York Distinguished Alumni Program Names 8 “Dukes of Distinction”
In the fall of 2012, District 205 launched a York Distinguished Alumni Program (YDAP) in collaboration with York Community High School and the District 205 Foundation. This program is designed to recognize and honor those alumni who have distinguished themselves through significant and/or extraordinary accomplishments, service and/or an outstanding contribution to society.
YDAP has recently announced the selection of its inaugural class of “Dukes of Distinction” who will be honored on Thursday, November 7, 2013, in the York Community High School Commons.
That evening, eight alumni spanning four decades will be recognized at a celebratory reception beginning at 6 PM, followed by a recognition program during which they will speak. The event is free and open to the public (no ticket necessary). The following day, November 8, seven of the honorees will present to and interact with York students in large and small group settings.
Honored as Dukes of Distinction for 2013 are:
Dr. John Baumrucker, Class of 1962 – a medical doctor who, along with his wife Joanna, volunteered in Montero, Bolivia for 15 years (providing for the donation of over $1 million in medical equipment and supplies), working in the prisons, building schools, clinics and homes there, including a foster home for 21 orphaned or abandoned boys, who are taught parenting, farming and carpentry skills. He was also involved in the “Living Water” project, working with medical students from three leading U.S. universities, to provide them with hands-on experience and ensure clean drinking water for this third world country.
Ron Guenther, Class of 1963 – an All-Big Ten academic and athletic football star for the University of Illinois (Illini MVP in 1966), he served as the Athletic Director for U of I for 19 years and also served as Director of Major Gifts for the U of I Foundation, helping increase endowments from $2 million to $40 million, also raising another $300 million for capital improvements at U of I, including a $121 million stadium renovation. In addition, Coach Guenther built a model program for producing outstanding student athletes. Recently retired, he serves as special consultant to the Commissioner of the Big Ten Conference.
John Hagstrom, Class of 1983 – a member of the Chicago Symphony Orchestra, he has been extremely involved and supportive of music performance in Elmhurst. John makes regular trips to Elmhurst to work with York musicians and perform solos with high school musical groups in concerts. His professional path includes five years of study at the Eastman School of Music, followed by six years in "The President's Own" United States Marine Band in Washington, D.C., where he spent three of those years as principal trumpet. He also helped to initiate Dream Out Loud, a music education advocacy partnership, begun in 2007.
Dr. Peter Holbrook, Class of 1962 – a pediatric critical care physician who developed procedures to treat critically ill older children, which proved so successful that there are now 1,800 Critical Care pediatricians (known as Intensivists). This has become the fourth largest pediatric sub-category. He also established the Division of Critical Care Medicine at Children’s National Medical Center in Washington, D.C., recently retiring as Chief Medical Officer following 37 years of pioneering work and outstanding national leadership in the field. He is the editor and co-author of four editions of the Textbook of Critical Care Medicine.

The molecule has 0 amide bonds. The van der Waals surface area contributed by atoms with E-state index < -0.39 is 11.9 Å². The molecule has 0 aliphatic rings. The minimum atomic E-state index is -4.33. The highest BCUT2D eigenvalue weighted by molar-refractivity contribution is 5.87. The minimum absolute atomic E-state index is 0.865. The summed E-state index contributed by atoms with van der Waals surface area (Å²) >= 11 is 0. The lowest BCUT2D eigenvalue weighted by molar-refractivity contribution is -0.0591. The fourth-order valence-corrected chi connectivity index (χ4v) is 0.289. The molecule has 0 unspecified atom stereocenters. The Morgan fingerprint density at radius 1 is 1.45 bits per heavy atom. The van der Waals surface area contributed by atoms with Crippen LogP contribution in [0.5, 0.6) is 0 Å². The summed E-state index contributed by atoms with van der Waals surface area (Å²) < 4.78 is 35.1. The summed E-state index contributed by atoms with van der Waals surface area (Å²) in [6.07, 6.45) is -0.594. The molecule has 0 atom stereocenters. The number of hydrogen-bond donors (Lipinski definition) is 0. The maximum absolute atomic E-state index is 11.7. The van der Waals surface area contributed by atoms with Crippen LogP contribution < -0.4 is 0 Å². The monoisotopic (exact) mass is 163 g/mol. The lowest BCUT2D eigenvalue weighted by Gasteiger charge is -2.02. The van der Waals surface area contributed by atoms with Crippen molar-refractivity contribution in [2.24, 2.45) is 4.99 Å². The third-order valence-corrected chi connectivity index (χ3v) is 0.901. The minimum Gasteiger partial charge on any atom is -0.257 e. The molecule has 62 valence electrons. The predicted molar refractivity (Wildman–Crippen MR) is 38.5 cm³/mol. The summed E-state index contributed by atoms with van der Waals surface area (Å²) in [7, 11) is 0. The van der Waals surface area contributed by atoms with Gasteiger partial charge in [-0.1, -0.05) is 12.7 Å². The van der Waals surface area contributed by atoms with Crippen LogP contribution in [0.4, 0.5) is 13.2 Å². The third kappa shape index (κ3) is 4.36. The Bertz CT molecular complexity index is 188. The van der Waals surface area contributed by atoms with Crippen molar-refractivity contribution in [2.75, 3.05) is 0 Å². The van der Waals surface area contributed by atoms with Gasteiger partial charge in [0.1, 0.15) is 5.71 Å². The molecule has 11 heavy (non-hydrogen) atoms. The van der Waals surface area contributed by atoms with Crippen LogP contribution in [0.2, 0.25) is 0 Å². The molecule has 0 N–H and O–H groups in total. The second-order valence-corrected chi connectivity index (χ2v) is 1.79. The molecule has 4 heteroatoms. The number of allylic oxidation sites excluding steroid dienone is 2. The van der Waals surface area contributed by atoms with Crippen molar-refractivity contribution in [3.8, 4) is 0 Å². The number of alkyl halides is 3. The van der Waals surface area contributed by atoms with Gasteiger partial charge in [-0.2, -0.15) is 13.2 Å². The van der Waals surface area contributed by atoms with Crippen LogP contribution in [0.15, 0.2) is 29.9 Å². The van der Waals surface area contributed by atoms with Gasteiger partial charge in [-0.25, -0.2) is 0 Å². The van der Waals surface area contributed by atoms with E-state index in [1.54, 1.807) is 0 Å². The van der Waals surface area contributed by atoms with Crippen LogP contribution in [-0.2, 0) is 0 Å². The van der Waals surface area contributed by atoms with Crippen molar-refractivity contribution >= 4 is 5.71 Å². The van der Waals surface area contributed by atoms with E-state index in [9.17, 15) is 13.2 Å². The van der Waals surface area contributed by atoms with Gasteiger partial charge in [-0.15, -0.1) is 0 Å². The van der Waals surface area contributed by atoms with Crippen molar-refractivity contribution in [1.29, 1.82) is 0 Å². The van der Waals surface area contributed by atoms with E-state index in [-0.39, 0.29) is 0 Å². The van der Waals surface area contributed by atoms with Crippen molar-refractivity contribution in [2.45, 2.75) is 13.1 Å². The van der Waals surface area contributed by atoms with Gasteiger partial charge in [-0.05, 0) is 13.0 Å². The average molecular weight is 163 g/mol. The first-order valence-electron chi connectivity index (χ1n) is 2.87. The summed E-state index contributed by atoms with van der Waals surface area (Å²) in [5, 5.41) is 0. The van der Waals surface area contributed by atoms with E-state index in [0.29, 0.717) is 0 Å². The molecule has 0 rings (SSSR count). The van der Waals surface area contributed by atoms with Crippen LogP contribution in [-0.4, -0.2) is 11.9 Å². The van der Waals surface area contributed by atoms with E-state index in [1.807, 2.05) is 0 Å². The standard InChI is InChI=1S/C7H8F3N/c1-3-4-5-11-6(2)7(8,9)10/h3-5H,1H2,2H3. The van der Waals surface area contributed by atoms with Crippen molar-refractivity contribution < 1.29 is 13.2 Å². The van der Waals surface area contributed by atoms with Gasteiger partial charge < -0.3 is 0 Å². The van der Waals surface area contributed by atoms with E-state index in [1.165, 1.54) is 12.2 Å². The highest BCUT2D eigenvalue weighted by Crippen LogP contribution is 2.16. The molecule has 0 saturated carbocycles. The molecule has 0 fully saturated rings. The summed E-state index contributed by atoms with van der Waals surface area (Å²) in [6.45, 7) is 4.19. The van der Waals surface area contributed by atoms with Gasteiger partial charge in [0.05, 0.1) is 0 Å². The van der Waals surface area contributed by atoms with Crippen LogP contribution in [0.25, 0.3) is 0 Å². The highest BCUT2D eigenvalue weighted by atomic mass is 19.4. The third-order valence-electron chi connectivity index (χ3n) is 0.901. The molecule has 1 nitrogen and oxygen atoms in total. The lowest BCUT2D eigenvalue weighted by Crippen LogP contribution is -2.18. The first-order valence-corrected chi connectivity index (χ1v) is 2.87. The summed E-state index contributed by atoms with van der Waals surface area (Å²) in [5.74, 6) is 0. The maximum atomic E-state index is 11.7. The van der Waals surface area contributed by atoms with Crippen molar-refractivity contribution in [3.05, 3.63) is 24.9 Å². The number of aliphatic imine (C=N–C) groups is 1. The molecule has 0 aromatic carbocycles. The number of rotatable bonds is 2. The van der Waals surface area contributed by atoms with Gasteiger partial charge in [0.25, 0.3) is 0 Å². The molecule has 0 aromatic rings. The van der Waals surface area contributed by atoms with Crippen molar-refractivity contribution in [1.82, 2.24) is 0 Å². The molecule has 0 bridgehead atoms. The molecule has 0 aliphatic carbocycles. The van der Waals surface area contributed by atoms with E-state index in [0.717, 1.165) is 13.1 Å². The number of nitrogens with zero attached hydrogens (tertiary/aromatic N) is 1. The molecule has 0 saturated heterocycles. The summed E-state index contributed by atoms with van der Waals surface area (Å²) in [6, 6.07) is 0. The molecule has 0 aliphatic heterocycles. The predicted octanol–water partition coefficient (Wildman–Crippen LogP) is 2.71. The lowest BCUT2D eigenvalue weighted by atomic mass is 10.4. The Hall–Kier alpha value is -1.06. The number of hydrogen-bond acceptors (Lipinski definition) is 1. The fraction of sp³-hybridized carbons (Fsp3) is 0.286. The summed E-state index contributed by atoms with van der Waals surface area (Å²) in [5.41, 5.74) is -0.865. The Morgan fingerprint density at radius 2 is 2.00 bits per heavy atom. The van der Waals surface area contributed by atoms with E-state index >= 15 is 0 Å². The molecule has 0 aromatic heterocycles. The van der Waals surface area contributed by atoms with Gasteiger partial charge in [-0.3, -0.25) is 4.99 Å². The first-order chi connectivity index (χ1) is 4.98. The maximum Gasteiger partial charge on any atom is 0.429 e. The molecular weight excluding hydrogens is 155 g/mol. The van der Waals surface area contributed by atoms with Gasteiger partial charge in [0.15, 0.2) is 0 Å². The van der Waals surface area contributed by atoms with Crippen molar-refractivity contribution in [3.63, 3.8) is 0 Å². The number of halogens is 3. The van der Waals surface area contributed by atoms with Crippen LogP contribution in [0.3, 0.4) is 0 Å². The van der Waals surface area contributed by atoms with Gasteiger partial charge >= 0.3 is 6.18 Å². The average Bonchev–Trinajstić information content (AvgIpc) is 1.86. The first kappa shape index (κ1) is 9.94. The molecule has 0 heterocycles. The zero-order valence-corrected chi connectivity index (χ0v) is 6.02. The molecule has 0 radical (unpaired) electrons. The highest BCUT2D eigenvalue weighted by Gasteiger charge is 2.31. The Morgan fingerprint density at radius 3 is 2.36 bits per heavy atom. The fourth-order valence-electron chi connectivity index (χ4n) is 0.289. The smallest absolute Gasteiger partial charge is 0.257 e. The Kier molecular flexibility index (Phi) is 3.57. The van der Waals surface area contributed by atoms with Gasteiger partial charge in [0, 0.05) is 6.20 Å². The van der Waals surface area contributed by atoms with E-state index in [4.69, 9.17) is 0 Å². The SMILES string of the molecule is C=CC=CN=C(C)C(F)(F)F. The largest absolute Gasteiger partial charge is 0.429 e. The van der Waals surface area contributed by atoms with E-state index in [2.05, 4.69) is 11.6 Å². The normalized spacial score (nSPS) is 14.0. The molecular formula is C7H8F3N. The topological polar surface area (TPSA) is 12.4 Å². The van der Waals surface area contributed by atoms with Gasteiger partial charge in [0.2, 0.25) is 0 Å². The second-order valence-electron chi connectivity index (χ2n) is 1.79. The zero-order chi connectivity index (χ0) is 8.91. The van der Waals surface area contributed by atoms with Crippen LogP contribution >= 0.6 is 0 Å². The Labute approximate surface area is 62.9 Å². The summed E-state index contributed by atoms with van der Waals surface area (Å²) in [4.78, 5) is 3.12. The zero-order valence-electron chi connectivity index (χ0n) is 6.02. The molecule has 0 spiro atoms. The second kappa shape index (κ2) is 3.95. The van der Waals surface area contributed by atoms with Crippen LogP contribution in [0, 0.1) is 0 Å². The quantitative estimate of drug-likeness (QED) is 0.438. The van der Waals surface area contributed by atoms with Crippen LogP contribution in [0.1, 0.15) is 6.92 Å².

Dr. Claudia Lucchinetti, Class of 1982 – a full time clinician, researcher and professor of neurology at the Mayo Clinic in Rochester, MN, she is recognized as an international leader in the field of central nervous system demyelinating disease research, with expertise in immunopathology, experimental neuropathology, neuroimmunology and clinical neurology. Dr. Lucchinetti is the current Chair of the National Institute of Health’s (NIH) Clinical Neuroimmunology and Brain Tumors Study Section, the first woman and medical doctor to chair this particular study section in the history of the NIH.
Ken Paulson, Class of 1972 – an editor, lawyer and educator who has spent much of his career as a newspaper editor and an advocate for First Amendment freedoms. Paulson is the president of the First Amendment Center and dean and professor at the College of Mass Communication at Middle Tennessee State University. He was one of the founding editors of USA Today in 1982 and returned to serve as editor in chief of the newspaper 22 years later. His career began as the editor of the York Hi student newspaper at York High School. Paulson is a past president of the American Society of News Editors.
Dr. Charles Tilly (1929-2008), Class of 1946 – a comparative and historical sociologist, analyst of social movements, a social theorist, political sociologist and methodological innovator, Dr. Tilly authored 51 books and over 600 articles, as well as directing over 200 doctoral dissertations. Called “an intellectual global powerhouse” he was a member of numerous scientific academies and a lecturer at universities worldwide whose contributions led to the development of seven subfields in sociology. Family and friends remember him as a great story-teller, a fanatical volleyball player, an avid world traveler and a poet.
Dr. Sidney Carne Wolff, Class of 1958 – an astronomer who has served as Director of the National Optical Astronomy Observatories (which has three national centers), author of two astronomy textbooks, founding editor of the Astronomy Educational Review and an authority on A-type stars. Dr. Wolff was fundamental to establishment of large optical telescopes in the Andes to allow observation and mapping of the Southern Hemisphere sky. She led the development of six major telescope construction projects including the Large Synoptic Survey Telescope, which will survey the entire sky over a 10-year period.